Bear with me, I will get back to the subject line….

Every company suffers from “Not Invented Here” syndrome, where engineers, substituting ego for wit, endeavor to build monuments to their own cleverness, instead of utilizing (or even examining) preexisting solutions to the tasks they face. This is not to say, that having critically examined preexisting solutions, one should never decide that there’s a better way, and strike of in another direction. But that’s not what happens; engineers are tinkerers, procrastinators, and often hubris laden1, so they will often focus on solving an immediate and simple problem, instead of the big hard one over the horizon.
…except, of course, the immediate and simple problems have been solved a million times already.

My employers seem to be even more prone to “not invented here” disease than most, with siloed groups all over the world busily creating new code to solve problems already solved by the nerd in the next cubicle. This is so bad here that my full time career seems to be identifying the several dozen solutions to the same problems in a codebase, selecting the best of them, and winnowing out the rest2. Sometimes I can throw them ALL away, because the OS already does it better than ANY of the home-baked code.

OK, so what does this have to do with Jobs? In his early years at Apple, they always focused on homemade code and homemade hardware. To be fair, the unix wars were still in full swing, so there were no solid standards there. Only Xerox had a good GUI and that took a minicomputer to run. The only hardware standards extant were the laughable S100 and XT busses, and the excellent, but expensive and bulky VME bus.

Jobs must have had some critical epiphany by the time he started NeXT. For as groundbreaking as the system was, and continues to be, as carried forward in OSX and iOS, it was built of off-the-shelf software. Having the Mach Kernel, BSD OS and tools, gcc, StepStone’s ObjC, and Display Postscript, meant that NeXT’s developers could focus on the hard problems, a developer’s toolset, GUI, and the NS frameworks that we still use today. Jobs had learned how look over a landscape of tools and parts, select the very best, then pull them together into a sum so much greater than the parts. He did this over and over again, giving us some of the finest tools ever created.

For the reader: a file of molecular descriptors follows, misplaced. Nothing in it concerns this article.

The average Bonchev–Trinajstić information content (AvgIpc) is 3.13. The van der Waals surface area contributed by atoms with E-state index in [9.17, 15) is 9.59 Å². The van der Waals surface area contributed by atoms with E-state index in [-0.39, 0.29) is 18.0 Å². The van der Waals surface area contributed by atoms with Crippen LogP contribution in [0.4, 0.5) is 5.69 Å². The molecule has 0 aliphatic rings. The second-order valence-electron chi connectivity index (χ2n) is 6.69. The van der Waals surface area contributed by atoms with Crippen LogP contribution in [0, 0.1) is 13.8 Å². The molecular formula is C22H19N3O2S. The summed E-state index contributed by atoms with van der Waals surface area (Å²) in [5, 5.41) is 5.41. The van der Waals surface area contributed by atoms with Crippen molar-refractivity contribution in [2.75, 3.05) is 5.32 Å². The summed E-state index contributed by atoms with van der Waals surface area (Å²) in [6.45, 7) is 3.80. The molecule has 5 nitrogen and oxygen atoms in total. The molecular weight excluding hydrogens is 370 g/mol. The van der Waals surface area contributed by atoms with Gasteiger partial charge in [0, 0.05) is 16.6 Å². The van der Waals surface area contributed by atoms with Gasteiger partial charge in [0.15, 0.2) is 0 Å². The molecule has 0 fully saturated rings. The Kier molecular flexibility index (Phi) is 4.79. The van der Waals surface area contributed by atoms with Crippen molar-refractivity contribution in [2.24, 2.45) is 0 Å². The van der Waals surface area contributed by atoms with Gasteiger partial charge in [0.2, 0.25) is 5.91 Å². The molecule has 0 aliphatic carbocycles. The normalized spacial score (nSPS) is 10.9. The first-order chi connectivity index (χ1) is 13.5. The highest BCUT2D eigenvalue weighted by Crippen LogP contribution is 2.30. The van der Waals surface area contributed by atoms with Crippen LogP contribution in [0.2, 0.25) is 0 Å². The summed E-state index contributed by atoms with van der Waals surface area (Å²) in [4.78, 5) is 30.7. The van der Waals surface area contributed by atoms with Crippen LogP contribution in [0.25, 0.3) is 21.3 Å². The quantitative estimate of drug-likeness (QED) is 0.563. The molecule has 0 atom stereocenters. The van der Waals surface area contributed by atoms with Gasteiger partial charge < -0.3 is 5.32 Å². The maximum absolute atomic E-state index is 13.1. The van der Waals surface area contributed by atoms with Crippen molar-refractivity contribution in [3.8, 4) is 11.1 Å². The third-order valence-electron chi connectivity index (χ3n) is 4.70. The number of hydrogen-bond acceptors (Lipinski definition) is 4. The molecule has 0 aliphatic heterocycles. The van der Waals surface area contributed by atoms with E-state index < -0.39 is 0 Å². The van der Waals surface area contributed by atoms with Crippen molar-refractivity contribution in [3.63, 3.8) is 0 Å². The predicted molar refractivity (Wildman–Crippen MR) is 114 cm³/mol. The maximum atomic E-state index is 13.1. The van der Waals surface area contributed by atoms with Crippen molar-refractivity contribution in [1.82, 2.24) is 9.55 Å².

Jobs invented, or discovered, meta-design, the oft-proposed mechanisms of lego-like engineering, but instead of creating the usual patched up cruft, he somehow evolved it into an art form.

[1]According to Larry Wall, the original author of the Perl programming language, there are three great virtues of a programmer; Laziness, Impatience and Hubris

  • Laziness: The quality that makes you go to great effort to reduce overall energy expenditure. It makes you write labor-saving programs that other people will find useful and document what you wrote so you don’t have to answer so many questions about it.
  • Impatience: The anger you feel when the computer is being lazy. This makes you write programs that don’t just react to your needs, but actually anticipate them. Or at least pretend to.
  • Hubris: The quality that makes you write (and maintain) programs that other people won’t want to say bad things about.

[2] “My best code is written with the delete key”
Prelude, Code Goddess